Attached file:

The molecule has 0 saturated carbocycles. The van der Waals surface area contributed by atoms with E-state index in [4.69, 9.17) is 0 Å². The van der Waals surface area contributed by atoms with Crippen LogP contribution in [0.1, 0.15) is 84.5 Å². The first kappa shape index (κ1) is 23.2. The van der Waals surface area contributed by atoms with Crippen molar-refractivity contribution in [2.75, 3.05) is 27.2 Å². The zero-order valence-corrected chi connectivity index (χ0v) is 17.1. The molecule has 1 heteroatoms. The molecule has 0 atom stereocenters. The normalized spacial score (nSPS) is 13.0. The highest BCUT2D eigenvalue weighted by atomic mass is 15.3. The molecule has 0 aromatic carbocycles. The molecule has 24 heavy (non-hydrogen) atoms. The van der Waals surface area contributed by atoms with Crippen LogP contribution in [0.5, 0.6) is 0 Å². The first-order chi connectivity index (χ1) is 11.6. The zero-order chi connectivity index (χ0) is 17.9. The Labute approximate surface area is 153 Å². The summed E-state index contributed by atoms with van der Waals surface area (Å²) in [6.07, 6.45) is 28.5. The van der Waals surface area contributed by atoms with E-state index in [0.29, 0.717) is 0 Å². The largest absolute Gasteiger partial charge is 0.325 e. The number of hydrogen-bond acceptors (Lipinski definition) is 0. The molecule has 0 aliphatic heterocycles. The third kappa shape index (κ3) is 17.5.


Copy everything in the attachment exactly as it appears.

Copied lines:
The molecule has 0 saturated carbocycles. The van der Waals surface area contributed by atoms with E-state index in [4.69, 9.17) is 0 Å². The van der Waals surface area contributed by atoms with Crippen LogP contribution in [0.1, 0.15) is 84.5 Å². The first kappa shape index (κ1) is 23.2. The van der Waals surface area contributed by atoms with Crippen molar-refractivity contribution in [2.75, 3.05) is 27.2 Å². The zero-order valence-corrected chi connectivity index (χ0v) is 17.1. The molecule has 1 heteroatoms. The molecule has 0 atom stereocenters. The normalized spacial score (nSPS) is 13.0. The highest BCUT2D eigenvalue weighted by atomic mass is 15.3. The molecule has 0 aromatic carbocycles. The molecule has 24 heavy (non-hydrogen) atoms. The van der Waals surface area contributed by atoms with Crippen LogP contribution in [0.5, 0.6) is 0 Å². The first-order chi connectivity index (χ1) is 11.6. The zero-order chi connectivity index (χ0) is 17.9. The Labute approximate surface area is 153 Å². The summed E-state index contributed by atoms with van der Waals surface area (Å²) in [6.07, 6.45) is 28.5. The van der Waals surface area contributed by atoms with E-state index in [0.29, 0.717) is 0 Å². The largest absolute Gasteiger partial charge is 0.325 e. The number of hydrogen-bond acceptors (Lipinski definition) is 0. The molecule has 0 aliphatic heterocycles. The third kappa shape index (κ3) is 17.5.